At the age of seven, Daniel Chant was diagonised with autism spectrum disorder. Mum Lisa who currently works as a senior lecturer in interprofessional health at AUT, and has prior experience in the health industry, followed up on a few leads. From which she was granted funding by the Taikura Trust to help Daniel head along to the kids’ camp programme held at Camp Shakespear.
Daniel remembers his first week at camp like it was yesterday. “I was scared and afraid that I wouldn’t be good at anything and I remember picking up the bow and arrow, it was so much bigger than me” and with a smile on his face, he realised how silly he’d been, he says, “but as I pulled and released each arrow, over and over again, it felt really good…. I was pretty good at this” with a smirk on his face.
That experience was the first of many challenges for Daniel as he quickly learned that camp would require meeting new people, listening to and following camp leader instructions and giving every activity a go. On one occasion, the rest of the camp kids were challenged to a wall climb which Daniel recalls as one of his hardest days at camp. “I was climbing the wall and as I reached the overhang I wanted to give up” he says, and with a glum look in his eyes followed by a victorious tone he continues, “I was really tired but I kept going and when I got to the top I was so happy.”
Daniel had alluded to this earlier in our interview but it certainly takes more than one experience to make something permanent. So that’s how it was for him, every holiday since 2008, Daniel has attended all of the camp programmes held over the school holidays, missing only one when he and his mum visited the South Island.
The team at YMCA say that Daniel and his mum have become a part of the furniture. Lisa cannot express enough gratitude to the team for what they’ve been able to achieve with her son. She goes on to say that “in all my years of practice, I’ve never been able to do what they’ve been able to do with Daniel - with any of my patients”.
Some of the most basic things we are able to do had either been too difficult or frustrating for Daniel, such as brushing his own teeth, wiping his face with a wet cloth or wearing a hat. Lisa pauses and with a deep and sincere tone in her voice, she says that “the unconditional love, safe environment and the genuine way in which they valued my son, is the reason why Daniel has learned how to do these simple things and also understands why they’re useful.”
As a solo mother, Lisa knew that having positive male role models in Daniel’s life was important. Daniel would arrive home after spending a week at camp, having learned something new and sharing about the new friends he’d made. She quickly grew to love the leaders at Shakespear. Daniel, had swiftly become a camp favourite amongst his peers and leaders, picking up the award for ‘Most Valued Camper’ in 2012.
Lisa recalls one holiday where Camp Shakespear had closed temporarily. When Daniel and his friends found out they were to spend their holidays at another site, they were reluctant to go. Lisa has put this down to the leadership from Centre Manager, Mike Cash, who she says “although he leads a team of young camp instructors, there is a maturity in them that comes from his dedication and values based driven leadership.”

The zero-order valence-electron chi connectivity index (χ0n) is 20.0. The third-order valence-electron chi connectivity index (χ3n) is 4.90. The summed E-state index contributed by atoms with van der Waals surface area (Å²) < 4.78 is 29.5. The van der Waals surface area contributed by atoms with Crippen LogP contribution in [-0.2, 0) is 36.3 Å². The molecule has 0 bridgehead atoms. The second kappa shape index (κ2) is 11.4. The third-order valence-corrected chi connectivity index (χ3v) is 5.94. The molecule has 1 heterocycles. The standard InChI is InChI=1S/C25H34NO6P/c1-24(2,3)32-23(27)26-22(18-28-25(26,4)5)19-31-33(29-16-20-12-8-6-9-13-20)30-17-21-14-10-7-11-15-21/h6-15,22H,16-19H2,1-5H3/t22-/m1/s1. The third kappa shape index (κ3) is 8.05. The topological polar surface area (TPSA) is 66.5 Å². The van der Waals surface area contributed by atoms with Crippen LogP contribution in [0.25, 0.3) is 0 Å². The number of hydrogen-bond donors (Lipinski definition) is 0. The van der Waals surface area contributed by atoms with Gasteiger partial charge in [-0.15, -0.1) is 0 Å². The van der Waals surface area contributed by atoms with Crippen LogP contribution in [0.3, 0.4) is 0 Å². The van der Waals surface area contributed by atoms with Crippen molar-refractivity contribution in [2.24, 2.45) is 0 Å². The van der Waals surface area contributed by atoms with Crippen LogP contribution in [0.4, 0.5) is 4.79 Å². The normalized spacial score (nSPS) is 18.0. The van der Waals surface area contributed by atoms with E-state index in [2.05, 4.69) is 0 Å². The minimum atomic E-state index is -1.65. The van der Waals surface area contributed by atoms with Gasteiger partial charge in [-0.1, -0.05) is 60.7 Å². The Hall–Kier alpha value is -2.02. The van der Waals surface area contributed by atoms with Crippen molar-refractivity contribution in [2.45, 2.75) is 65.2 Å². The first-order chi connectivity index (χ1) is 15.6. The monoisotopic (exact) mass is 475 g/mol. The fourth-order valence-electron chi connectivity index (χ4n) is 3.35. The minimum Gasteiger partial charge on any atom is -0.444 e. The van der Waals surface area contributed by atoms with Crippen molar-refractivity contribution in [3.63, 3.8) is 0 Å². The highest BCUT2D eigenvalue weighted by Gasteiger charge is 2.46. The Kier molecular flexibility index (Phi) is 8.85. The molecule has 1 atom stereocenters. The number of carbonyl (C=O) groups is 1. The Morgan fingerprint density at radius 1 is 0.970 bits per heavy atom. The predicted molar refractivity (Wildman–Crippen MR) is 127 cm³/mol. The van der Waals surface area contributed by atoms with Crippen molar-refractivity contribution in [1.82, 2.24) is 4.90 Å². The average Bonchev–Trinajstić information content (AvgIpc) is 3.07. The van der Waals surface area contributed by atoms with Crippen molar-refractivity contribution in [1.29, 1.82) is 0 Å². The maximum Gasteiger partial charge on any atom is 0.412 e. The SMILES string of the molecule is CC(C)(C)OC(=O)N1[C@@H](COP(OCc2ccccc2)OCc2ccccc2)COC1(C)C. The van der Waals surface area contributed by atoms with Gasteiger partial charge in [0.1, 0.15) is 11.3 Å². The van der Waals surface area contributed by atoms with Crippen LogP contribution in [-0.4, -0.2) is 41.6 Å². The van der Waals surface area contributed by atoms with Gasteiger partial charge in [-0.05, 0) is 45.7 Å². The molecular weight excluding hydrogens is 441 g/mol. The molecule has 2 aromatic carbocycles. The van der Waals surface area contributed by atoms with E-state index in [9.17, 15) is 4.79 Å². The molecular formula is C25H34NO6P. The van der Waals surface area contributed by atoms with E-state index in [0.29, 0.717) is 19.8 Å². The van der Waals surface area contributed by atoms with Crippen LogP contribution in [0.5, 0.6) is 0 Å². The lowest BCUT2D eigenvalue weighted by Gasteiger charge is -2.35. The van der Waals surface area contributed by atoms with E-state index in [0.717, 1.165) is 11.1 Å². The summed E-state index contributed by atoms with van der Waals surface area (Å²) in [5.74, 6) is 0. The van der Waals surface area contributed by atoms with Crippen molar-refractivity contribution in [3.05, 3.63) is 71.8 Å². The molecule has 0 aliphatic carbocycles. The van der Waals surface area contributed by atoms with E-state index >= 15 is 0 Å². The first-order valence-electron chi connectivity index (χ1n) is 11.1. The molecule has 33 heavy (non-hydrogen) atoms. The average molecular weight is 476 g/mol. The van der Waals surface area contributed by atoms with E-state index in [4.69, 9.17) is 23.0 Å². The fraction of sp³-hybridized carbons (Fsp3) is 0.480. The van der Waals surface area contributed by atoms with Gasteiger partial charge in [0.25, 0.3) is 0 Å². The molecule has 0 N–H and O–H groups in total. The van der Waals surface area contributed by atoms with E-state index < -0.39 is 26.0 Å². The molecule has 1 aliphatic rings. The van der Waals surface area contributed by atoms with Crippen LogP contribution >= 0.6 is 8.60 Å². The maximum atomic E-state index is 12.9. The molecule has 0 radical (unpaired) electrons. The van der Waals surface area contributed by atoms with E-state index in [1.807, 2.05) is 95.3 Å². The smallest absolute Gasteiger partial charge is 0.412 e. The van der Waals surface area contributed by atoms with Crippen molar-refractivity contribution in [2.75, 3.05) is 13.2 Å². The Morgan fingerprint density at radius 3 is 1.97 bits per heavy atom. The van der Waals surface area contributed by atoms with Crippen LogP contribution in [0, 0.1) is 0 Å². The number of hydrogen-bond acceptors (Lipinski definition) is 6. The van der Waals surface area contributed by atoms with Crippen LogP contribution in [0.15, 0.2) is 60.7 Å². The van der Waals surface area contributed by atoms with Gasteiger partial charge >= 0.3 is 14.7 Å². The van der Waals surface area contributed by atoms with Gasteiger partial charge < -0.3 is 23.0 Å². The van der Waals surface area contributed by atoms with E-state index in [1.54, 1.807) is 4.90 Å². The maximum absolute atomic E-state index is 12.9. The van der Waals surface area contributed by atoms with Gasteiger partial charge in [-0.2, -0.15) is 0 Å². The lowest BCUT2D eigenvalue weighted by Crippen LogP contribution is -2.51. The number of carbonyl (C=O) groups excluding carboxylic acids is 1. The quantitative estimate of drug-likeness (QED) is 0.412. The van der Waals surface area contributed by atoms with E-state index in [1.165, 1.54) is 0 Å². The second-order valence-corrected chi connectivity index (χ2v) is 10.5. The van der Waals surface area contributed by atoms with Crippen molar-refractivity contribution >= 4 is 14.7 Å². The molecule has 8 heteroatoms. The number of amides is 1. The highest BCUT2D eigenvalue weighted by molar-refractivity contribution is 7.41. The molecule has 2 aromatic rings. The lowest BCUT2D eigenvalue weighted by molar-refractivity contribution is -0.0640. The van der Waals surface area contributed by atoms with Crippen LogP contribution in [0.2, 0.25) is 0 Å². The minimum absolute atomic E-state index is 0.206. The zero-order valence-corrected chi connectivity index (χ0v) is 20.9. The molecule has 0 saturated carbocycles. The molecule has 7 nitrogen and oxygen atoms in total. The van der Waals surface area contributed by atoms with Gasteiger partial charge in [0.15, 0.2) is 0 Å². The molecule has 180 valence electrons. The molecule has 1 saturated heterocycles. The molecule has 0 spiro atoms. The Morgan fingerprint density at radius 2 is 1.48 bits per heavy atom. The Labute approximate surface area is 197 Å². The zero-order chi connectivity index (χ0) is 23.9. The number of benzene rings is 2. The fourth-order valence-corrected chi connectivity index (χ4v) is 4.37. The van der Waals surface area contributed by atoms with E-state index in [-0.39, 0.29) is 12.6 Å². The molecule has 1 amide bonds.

As we interviewed Daniel, mum Lisa and Mike Cash are seated on one of the camps outdoor tables. A mug in one hand, large smiles on their faces and conversations flowing to and fro. This picture highlights the relationship that has flourished between Lisa and the camp leaders. Daniel looks on as most teenage boys his age do, in slight embarrassment but is quick to remember the work of his mum when asked “What are you thankful to your mum for?” Jokingly he says “you know I never want to do anything she puts me in… I still don’t”… he laughs and looks back at his mum who continues to laugh and banter with Mike, “but I see that it works and that is why I am thankful for mum.”
Daniel is now thriving at Westlake Boys but is soon to move south with his mum on a new adventure. This year he joined the school’s hockey team and also went along to the last camp programme, this time as a camp leader. He’s been enjoying the perks of a camp leader, his mum says “when he returned home he boasted about the endless supply of milo and how the toilets for camp leaders were so much nicer”. Lisa laughs as she re-tells his experience because “he doesn’t even drink milo, let alone enjoy it when we have it at home but the fact that he was a camp leader changed all of that for him.”
Daniel has learned to be comfortable in his own skin, developed a new confidence that the team at Shakespear have been instrumental in supporting. Mike and the rest of the team are sad to say goodbye to this family as they start a new chapter in their lives together but for the most of it, are very privileged to have known and been allowed to impart strong values, leadership and communication skills into Daniel’s young life. Daniel has gone from the shy kid with low confidence and limited communication skills to a fun, outgoing and give-it-a-go teenage boy. His mum is more than proud and in his own words, Daniel encourages others who have shared a similar journey to “just try it out, whatever it is your afraid to do, give it a go, the more you do it, the more enjoyable it will become.”